Removing the need to buy costly PKI software services, Microsoft has integrated rich Certificate Services into Windows Server 2003, making PKI feasible and manageable for customers. The role-based administration feature can be used to separate responsibilities for managing and maintaining the Certificate Authority (CA) into different roles, making it more difficult for any one person to breach security.

Autoenrollment Capability
Autoenrollment allows for certificates to be issued automatically to computers or users for purposes specified by the administrator. This allows more control than with manual enrollment, and the process is easier and more transparent for the user. No awareness of the process is required on the part of the user. You can also configure the system to prompt the user during the enrollment process (for instance, to enter a PIN for smart card certificates).

Active Directory – Group Policy, Metadirectory, and Single Sign-On
Active Directory is the secret spice in the integrated innovation, providing multiple capabilities supporting PKI and security management in general.

In the open source world, OpenLDAP has more limited capabilities, so Novell offers its own eDirectory server, and Red Hat has just introduced its own directory server.

As a component of the PKI infrastructure, Active Directory stores and serves the X.509 certificates and, in combination with Microsoft Identity Integration Server, becomes a metadirectory not only for Microsoft applications, but also for enabling single-sign on to the most common third-party applications. By enabling one-step provisioning and deprovisioning and user credentials, and supporting the industry standards and the widest set of security tokens and smart cards, Active Directory helps create a key advantage for Microsoft that has yet to be matched by an open source offering.

Policy and Configuration
Active Directory is also the repository for Group Policy, carrying central policy and configuration settings -- including over 600 new security configuration settings added to Windows XP Service Pack 2 -- to servers and clients throughout the enterprise.

Linux Management Solutions

Novell and Red Hat, the two leaders for Enterprise Linux, are diverging when it comes to management, making it harder to talk about “Linux” as a generic solution. Novell is moving to integrate with its legacy closed-source products to enable migration through eDirectory and integration with ZENworks.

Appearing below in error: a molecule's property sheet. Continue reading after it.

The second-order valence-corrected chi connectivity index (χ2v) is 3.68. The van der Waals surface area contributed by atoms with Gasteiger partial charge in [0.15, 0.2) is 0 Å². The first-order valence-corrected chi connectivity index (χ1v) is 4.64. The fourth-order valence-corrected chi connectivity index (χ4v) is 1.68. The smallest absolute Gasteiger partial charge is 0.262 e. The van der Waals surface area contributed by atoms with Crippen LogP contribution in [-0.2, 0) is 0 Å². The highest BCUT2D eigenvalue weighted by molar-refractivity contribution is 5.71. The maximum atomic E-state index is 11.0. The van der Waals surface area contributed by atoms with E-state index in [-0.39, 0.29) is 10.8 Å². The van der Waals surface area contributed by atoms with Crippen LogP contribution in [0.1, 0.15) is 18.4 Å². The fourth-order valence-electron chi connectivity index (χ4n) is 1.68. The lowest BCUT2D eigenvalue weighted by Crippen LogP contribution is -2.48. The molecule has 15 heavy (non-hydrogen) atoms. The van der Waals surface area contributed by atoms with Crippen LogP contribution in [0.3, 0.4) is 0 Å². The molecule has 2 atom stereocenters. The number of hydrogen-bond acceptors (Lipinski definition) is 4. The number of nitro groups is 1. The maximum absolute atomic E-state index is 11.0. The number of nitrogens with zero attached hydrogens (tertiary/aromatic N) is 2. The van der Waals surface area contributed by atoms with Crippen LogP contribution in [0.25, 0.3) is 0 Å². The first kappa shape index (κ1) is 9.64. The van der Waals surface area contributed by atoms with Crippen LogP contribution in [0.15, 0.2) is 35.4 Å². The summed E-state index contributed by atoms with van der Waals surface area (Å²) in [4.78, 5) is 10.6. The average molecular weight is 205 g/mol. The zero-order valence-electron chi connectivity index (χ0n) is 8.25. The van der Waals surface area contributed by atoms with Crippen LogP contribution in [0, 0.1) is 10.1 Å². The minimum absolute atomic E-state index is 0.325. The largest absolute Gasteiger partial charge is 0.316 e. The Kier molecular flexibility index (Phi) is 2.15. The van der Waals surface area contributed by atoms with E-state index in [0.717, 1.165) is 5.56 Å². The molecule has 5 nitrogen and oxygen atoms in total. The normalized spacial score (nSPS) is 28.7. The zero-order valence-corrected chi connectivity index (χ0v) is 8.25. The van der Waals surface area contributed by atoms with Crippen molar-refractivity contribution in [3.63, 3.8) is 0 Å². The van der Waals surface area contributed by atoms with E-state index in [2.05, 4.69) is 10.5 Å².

On the other hand, Red Hat has just introduced its own directory, and what was previously the management tool, Ximian Red Carpet, was acquired by Novell and is being integrated into ZENworks. The future is not clear for central management of Red Hat.


Before security became a central theme three years ago, Microsoft had already established a reputation for taking hard or complicated IT tasks and enabling a broader set of IT professionals through interface and management usage improvements. While focusing on fighting the big, flashy battles against malware, Microsoft also has quietly been extending the manageability of security tasks, so that even nonexperts have a better ability to manage security effectively.

Building on the mature capabilities of Active Directory and embedding security expertise into tools like the Security Configuration Wizard are significant indicators of what companies can expect from the next generation of Microsoft products and technologies.

As with any comparative security discussion like this, I advise you to explore this topic further and draw your own conclusions. In this article, I’ve provided several references for you to follow and presented some scenarios that you might want to discuss with your own software vendor.

If you have an opinion about any article or you want to suggest topics you’d like me to investigate, please send me feedback and I’ll be happy to respond.

Best regards,
Jeffrey R. Jones
Director, Microsoft Security Business and Technology Unit